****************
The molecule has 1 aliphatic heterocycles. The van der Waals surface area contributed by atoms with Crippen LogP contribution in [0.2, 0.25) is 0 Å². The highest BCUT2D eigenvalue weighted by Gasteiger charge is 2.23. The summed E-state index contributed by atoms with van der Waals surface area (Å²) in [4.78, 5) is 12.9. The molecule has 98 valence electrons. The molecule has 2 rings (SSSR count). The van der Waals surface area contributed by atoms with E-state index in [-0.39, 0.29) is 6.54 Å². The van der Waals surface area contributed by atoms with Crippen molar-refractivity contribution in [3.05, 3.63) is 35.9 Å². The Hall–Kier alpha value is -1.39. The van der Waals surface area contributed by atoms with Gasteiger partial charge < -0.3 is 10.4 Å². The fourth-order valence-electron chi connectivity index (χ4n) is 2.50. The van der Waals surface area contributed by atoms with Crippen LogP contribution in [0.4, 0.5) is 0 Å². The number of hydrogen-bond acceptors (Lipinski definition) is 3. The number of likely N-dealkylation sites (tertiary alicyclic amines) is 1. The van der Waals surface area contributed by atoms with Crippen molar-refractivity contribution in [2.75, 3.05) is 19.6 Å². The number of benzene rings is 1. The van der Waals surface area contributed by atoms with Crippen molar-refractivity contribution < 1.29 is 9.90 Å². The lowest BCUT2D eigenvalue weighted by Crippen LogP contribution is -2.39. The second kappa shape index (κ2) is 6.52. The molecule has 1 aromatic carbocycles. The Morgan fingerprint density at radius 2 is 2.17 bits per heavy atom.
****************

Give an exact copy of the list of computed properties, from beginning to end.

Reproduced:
The molecule has 1 aliphatic heterocycles. The van der Waals surface area contributed by atoms with Crippen LogP contribution in [0.2, 0.25) is 0 Å². The highest BCUT2D eigenvalue weighted by Gasteiger charge is 2.23. The summed E-state index contributed by atoms with van der Waals surface area (Å²) in [4.78, 5) is 12.9. The molecule has 98 valence electrons. The molecule has 2 rings (SSSR count). The van der Waals surface area contributed by atoms with E-state index in [-0.39, 0.29) is 6.54 Å². The van der Waals surface area contributed by atoms with Crippen molar-refractivity contribution in [3.05, 3.63) is 35.9 Å². The Hall–Kier alpha value is -1.39. The van der Waals surface area contributed by atoms with Gasteiger partial charge < -0.3 is 10.4 Å². The fourth-order valence-electron chi connectivity index (χ4n) is 2.50. The van der Waals surface area contributed by atoms with Crippen LogP contribution in [0.4, 0.5) is 0 Å². The number of hydrogen-bond acceptors (Lipinski definition) is 3. The number of likely N-dealkylation sites (tertiary alicyclic amines) is 1. The van der Waals surface area contributed by atoms with Crippen molar-refractivity contribution in [2.75, 3.05) is 19.6 Å². The number of benzene rings is 1. The van der Waals surface area contributed by atoms with Crippen molar-refractivity contribution < 1.29 is 9.90 Å². The lowest BCUT2D eigenvalue weighted by Crippen LogP contribution is -2.39. The second kappa shape index (κ2) is 6.52. The molecule has 1 aromatic carbocycles. The Morgan fingerprint density at radius 2 is 2.17 bits per heavy atom.